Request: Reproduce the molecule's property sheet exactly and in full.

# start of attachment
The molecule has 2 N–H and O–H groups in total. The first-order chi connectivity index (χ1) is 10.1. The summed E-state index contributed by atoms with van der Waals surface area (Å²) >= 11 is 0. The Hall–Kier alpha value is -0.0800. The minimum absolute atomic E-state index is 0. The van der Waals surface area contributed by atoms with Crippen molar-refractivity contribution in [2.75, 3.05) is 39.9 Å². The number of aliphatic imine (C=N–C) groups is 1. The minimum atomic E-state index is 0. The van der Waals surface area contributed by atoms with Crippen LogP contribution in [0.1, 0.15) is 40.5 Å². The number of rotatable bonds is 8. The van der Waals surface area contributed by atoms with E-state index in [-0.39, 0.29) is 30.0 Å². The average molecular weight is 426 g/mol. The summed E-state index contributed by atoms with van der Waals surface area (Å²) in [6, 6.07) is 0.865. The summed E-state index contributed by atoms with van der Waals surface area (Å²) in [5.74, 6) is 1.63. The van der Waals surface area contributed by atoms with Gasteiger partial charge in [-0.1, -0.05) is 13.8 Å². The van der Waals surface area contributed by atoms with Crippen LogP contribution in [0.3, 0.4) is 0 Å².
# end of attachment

The molecule has 2 N–H and O–H groups in total. The first-order chi connectivity index (χ1) is 10.1. The summed E-state index contributed by atoms with van der Waals surface area (Å²) >= 11 is 0. The Hall–Kier alpha value is -0.0800. The minimum absolute atomic E-state index is 0. The van der Waals surface area contributed by atoms with Crippen molar-refractivity contribution in [2.75, 3.05) is 39.9 Å². The number of aliphatic imine (C=N–C) groups is 1. The minimum atomic E-state index is 0. The van der Waals surface area contributed by atoms with Crippen LogP contribution in [0.1, 0.15) is 40.5 Å². The number of rotatable bonds is 8. The van der Waals surface area contributed by atoms with E-state index in [-0.39, 0.29) is 30.0 Å². The average molecular weight is 426 g/mol. The summed E-state index contributed by atoms with van der Waals surface area (Å²) in [6, 6.07) is 0.865. The summed E-state index contributed by atoms with van der Waals surface area (Å²) in [5.74, 6) is 1.63. The van der Waals surface area contributed by atoms with Gasteiger partial charge in [-0.1, -0.05) is 13.8 Å². The van der Waals surface area contributed by atoms with Crippen LogP contribution in [0.3, 0.4) is 0 Å².